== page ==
How to recycle in a nut shell.
Harvest a hazelnut, and you’re left with a shell.
These hard, thin, slow-decaying husks are typically mulched or discarded, but Washington State University scientist Vikram Yadama has found a new way to upcyle leftover hazelnut shells into durable panels for cabinets, tables, and other products.
At WSU’s Composite Materials Engineering Center, Yadama and a team of doctoral students turn agricultural waste products, such as shells, fibers, and stubble, into resin-strengthened architectural and decorative panels.
Part of WSU Extension, Yadama collaborates with manufacturers to share ideas and create new techniques. Funded by the National Institute for Food and Agriculture’s Small Business Innovation Research Program and inspired by a Northwest client seeking help making compressed fiber panels, his latest project explores hazelnut shells as an ideal main ingredient.
How to "whine" about pesticides in vineyards.
It’s a sunny Sunday morning. You’re driving through the rolling hills of one of South Australia’s magnificent wine regions. There is perfectly manicured, green and lush grapevines as far as the eye can see.
Suddenly, a monster-looking machine appears on the scene and disrupts the tranquil drive: what is it doing? You might be looking at a fungicide sprayer.
Fruit crops are susceptible to many unwanted fungi that can cause disease. Just take a look in your fruit bowl and you might see some fungi there.
Grape growers spray fungicides, a specific type of pesticide to inhibit or kill fungi that can cause disease. It is a crucial viticultural practice that occurs throughout the growing season to help protect both the vines and developing grape bunches. Growers will adjust the amount that they spray based on the season’s weather and, might spray less if it is hot and dry or more if it is wet and rainy.
It is generally agreed that fungicides are sprayed to kill the harmful fungi; however, they can also kill beneficial organisms living on those vines and bunches, known as yeast.
These tiny creatures we cannot see with the naked eye are micro-fungi and are related to the microorganisms that cause disease. However, these yeasts can also be beneficial and may play an important role in the wine industry.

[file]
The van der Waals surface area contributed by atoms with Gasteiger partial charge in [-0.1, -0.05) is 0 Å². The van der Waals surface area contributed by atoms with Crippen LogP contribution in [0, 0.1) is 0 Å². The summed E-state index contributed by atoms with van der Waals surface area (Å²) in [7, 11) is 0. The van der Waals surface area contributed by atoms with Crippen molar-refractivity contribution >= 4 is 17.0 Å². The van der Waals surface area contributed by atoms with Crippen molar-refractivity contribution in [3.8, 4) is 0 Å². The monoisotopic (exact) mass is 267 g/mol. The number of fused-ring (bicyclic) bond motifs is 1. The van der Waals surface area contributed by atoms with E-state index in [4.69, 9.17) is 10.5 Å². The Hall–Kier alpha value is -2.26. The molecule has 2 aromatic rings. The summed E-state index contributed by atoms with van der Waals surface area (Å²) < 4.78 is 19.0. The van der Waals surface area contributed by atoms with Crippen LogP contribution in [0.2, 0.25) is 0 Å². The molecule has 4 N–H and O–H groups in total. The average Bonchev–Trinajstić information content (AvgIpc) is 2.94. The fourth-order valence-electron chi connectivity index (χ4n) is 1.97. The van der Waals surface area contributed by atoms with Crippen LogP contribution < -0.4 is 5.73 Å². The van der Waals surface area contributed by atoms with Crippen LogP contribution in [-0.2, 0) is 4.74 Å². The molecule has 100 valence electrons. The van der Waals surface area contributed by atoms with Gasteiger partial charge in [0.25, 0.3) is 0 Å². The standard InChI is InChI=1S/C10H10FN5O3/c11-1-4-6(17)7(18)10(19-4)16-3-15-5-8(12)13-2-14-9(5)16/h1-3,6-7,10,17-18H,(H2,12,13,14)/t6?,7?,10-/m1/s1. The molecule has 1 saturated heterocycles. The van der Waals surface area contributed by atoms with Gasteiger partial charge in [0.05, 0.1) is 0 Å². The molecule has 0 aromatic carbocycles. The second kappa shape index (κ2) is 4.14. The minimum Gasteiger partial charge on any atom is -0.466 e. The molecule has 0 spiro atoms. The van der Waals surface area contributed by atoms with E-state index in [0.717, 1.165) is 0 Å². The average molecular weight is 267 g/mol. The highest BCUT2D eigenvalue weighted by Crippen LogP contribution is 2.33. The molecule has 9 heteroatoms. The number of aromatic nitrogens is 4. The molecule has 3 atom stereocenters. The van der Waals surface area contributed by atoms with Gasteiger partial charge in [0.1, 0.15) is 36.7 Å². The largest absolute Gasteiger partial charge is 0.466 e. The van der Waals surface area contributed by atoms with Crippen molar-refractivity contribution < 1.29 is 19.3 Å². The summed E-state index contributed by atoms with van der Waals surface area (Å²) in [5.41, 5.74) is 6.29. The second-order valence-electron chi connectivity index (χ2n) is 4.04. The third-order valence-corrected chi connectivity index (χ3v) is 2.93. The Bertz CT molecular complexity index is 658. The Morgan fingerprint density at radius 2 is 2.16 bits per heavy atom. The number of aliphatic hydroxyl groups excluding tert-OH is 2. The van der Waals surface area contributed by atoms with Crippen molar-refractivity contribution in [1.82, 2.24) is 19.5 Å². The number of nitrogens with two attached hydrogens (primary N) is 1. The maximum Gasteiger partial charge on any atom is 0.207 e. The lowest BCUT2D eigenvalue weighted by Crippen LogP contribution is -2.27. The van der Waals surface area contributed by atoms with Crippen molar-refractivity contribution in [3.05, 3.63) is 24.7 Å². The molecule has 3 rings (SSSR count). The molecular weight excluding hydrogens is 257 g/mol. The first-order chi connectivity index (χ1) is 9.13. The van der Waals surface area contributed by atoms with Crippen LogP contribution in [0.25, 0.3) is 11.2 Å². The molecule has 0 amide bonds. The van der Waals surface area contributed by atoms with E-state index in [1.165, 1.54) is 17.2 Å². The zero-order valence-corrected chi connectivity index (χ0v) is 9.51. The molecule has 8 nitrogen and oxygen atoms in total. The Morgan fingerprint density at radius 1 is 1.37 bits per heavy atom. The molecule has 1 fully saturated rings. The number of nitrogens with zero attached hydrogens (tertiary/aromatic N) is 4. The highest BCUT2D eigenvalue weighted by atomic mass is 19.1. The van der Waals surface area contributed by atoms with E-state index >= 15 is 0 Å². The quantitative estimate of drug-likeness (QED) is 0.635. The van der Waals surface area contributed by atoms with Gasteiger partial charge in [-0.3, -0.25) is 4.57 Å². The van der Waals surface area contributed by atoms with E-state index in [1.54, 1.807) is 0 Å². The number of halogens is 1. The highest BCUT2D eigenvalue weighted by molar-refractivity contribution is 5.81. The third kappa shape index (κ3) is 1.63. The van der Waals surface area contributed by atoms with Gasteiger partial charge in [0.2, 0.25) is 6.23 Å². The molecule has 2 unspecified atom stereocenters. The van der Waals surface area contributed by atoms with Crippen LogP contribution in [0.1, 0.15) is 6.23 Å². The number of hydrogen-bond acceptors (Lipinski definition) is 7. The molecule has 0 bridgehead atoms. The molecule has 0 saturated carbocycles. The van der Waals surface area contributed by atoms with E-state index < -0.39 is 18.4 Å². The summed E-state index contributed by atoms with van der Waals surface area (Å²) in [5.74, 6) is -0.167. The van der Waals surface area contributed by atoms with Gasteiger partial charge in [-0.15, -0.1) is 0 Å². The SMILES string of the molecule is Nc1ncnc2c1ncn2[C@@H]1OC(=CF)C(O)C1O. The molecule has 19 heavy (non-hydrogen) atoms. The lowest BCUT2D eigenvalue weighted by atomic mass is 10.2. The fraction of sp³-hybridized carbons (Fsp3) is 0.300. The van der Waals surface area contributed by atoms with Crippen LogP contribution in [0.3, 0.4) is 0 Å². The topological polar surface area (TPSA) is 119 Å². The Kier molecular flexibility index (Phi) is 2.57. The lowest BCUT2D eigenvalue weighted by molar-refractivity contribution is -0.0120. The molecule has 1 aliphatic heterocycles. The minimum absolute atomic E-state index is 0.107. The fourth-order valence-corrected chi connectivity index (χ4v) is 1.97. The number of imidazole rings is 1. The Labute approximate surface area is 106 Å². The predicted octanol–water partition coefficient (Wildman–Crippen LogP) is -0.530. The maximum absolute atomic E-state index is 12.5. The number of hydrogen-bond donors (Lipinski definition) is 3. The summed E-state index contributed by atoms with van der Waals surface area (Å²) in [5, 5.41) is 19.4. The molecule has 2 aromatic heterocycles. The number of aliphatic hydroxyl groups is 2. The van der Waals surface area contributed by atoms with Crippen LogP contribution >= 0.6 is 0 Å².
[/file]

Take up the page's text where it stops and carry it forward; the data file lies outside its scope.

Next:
Yeasts transform sugar in grape juice into ethanol and carbon dioxide. In the case of ‘wild’ wines, native yeast – those coming from the vineyard – are the only microorganisms that will ferment the grape juice, transforming it into wine.
For more wine related puns please check out the link below!
How to use "not natural" intelligence to reduce the impact on natural resources.
Drones and artificial intelligence are used in the Innovation Fund project ReDoCO2 to develop a decision-making tool for determining which peatland soils can provide the greatest climate gain with lower greenhouse gas emissions. The tool contributes to the climate goal of reducing greenhouse gases and the green transition of agriculture.
The Danish Climate Act has set a target that Denmark must reduce greenhouse gas emissions by 70%. by 2030 compared to the level in 1990. And with the Folketing’s „Agreement on green transition of Danish agriculture“, the focus on agricultural emissions is high. Longterm, the goal is for Denmark to be a climate-neutral society by 2050.
„(…) It is a colossal challenge that requires strengthened collaboration, increased capacity for research, innovation and rapid implementation, as well as not least massive investments in new technology and changed land use,“ writes head of the Department of Agroecology Jørgen E. Olesen in a chronicle on ing.dk. (in Danish)
It requires new technologies and collaborations if the climate plan for Danish agriculture is to be achieved. And that is exactly what is in focus in the Innovation Fund project ReDoCO2.